Chef/owner Larry Boylan, of Ocean City, prepares Jersey Harvest, Wednesday Oct. 23, 2013, at The In At Sugar Hill in Mays Landing. (Staff Photo by Michael Ein/The Press of Atlantic City)

Good restaurants like good people change over the years. Larry Boylan the owner and chef of the Inn at Sugar Hill in Mays Landing is the first to admit that when he opened back in the 1980s his restaurant may have been a bit stuffy, having been a young, cocky, and prideful twenty-something himself.

At 56 the restaurateur finds himself more mellow and in a better place. His restaurant reflects his personal maturity.

"A restaurant is definitely a reflection of the owner's personality, which makes them unique and different," says Boylan. "But when you own a restaurant this long, it kind of defines the journey of a person."

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For 30, everyone who drove past the property located just up the hill from the river, had inquired about turning it into a restaurant, but it was Boylan who bought it and spent eight months renovating the property into a restaurant and bed and breakfast.

After selling his restaurant in Stone Harbor, Boylan signed a 20-mile no-compete clause. That precluded Boylan from opening his dream in obvious places like Cape May.

Trips to Maryland's Eastern Shore found nothing. He could never find the right property.

Driving home to Cape May Courthouse, he spotted a place in Mays Landing, but his frequent calls went unanswered.

Boylan approached a local realtor who took him instead to a single family house located on the Great Egg Harbor River where they knocked on the door.

"Frank, this guy wants to buy your house and turn it into a restaurant," says the realtor. After conferring with his wife, Frank Watson agreed to sell.

The older couple had already been talking to the same realtor about retiring and selling their property.

Boylan has owned the property for 27 years this October.

Boylan and his restaurant have morphed over the years.

No longer a stuffy French restaurant, the Inn at Sugar Hill now exudes a certain hometown hospitality that you can only get in a small restaurant. "That's what country inns did from the get go," says Boylan.

Boylan and his staff have a genuine interest in making sure that everybody and anybody that walks through the door is made to feel comfortable, and they go out of their way to do that. "People respond to hospitality," says Boylan.

Many other changes have been put in place over the years at the Inn, always with the customer in mind.

For the first seven years they never had a liquor license, Three years ago they doubled the size of their service bar.

Now many patrons choose to eat and drink at the bar, a place for locals to see what is happening and to relax and talk about their day.

A tented dockside grill is open in season, offering food and drink with a fabulous river view. Boylan's sailboat, "Grace" is available for charter, certain nights during the season.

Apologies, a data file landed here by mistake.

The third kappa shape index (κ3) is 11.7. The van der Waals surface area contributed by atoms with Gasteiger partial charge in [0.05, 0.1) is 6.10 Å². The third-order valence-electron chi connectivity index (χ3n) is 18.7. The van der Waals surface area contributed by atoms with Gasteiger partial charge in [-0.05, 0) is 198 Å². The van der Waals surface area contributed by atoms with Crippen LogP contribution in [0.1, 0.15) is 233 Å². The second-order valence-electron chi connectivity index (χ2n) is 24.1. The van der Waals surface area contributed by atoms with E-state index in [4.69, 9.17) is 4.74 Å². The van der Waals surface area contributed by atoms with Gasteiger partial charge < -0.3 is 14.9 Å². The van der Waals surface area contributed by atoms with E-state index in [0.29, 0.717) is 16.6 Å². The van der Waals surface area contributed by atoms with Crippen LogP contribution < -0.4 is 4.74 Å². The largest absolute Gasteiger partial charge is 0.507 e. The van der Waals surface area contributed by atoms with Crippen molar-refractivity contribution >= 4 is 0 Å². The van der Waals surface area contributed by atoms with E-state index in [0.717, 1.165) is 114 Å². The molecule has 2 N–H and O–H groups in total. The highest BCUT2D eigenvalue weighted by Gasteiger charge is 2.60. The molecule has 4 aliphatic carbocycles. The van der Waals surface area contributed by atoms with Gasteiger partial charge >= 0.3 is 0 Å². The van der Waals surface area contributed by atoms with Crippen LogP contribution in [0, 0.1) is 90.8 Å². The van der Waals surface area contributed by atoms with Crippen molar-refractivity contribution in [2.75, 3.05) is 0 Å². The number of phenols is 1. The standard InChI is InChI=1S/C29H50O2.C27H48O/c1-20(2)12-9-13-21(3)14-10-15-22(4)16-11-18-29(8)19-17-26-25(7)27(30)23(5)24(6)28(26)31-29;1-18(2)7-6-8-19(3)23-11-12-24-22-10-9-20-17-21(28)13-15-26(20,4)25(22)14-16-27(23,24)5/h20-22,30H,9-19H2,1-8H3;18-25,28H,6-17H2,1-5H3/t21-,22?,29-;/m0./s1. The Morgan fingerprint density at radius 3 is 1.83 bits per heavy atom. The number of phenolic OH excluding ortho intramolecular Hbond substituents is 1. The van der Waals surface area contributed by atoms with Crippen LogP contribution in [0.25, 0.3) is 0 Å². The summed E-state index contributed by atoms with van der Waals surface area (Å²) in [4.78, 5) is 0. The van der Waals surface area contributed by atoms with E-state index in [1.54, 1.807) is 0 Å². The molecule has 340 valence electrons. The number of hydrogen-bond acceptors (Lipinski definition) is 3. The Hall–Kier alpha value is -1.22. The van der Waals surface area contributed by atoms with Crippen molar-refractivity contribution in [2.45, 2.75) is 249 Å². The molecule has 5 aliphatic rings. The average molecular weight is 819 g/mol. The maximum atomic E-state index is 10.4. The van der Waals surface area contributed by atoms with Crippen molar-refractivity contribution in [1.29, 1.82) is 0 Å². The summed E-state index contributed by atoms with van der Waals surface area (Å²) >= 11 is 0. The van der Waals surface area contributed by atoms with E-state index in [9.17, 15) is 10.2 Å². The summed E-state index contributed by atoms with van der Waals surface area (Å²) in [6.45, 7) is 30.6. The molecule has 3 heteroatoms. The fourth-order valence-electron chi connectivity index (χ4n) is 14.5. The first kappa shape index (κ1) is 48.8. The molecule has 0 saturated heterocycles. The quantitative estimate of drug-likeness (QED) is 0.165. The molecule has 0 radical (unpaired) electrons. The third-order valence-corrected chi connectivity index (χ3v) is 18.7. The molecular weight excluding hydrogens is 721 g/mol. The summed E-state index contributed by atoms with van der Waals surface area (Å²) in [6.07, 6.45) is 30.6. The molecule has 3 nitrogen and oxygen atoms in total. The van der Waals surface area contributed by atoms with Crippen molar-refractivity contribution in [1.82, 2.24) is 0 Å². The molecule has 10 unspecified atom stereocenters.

Boylan's menu is no longer intimidating. "I'm not trying to be pretentious anymore," he says.

The menu now reflects Boylan's own eating habits, while taking into account diners with allergies, people who eat gluten free, and vegans.

The new menu is not only more local but also more sustainable. The current menu features an appetizer made with brie from Cherry Grove Farms in Lawrenceville and their fluke and sea scallops are from Dock Street Seafood in Wildwood which has its own fishing boats. Tomatoes from Vineland were served all summer, along with products from Griggstown Quail Farm in Princeton.

"As for sustainability, I always research the health of the product first before bringing it in," says Boylan. Boylan stopped serving swordfish a few years ago because of the small catch size coming to market and stopped serving cod last year when he read that it was being over fished in New England.

Boylan serves only wild caught shrimp after reading about farming practices, and offers Cape May Salts on the menu as an example of farm raising wild species that is working.

Boylan has offered the recipes for one of his newest dishes and for one of his longest running dishes.

Jersey Harvest Sausage is made with local products like Botto's sweet Italian sausage and apples from Pleasant Valley Farms in Mays Landing.

In 1981, after a visit to a restaurant in Haddonfield, Boylan sampled a dish called Chicken Dagmar, a dish the chef had named after his wife. Boylan recreated it and called it Chicken Christina, after his wife.

Boylan calls Chicken Christina a great dish for a dinner party, because you can make it ahead of time, put it in the fridge, and pop into oven while you have a cocktail with your guests. They also hold well, out of the oven.

Some people who come every year for their anniversary get the dish each time.

Five or six years ago, thinking it had become dated, Boylan took it off the menu. His customers started a letter-writing campaign asking Boylan to put the dish back on the menu.

Chicken Christina is back on the menu.

"The one thing I've learned here in 27 years is, you just have to give the customers what they want," says Boylan.

The Inn at Sugar Hill

5704 Mays Landing-Somers Point Road

Mays Landing


Hours: Lunch served from noon to 3 p.m. Tuesdays to Saturdays; dinners from 3 p.m. Tuesdays to Saturdays. Closed Sundays and Mondays.


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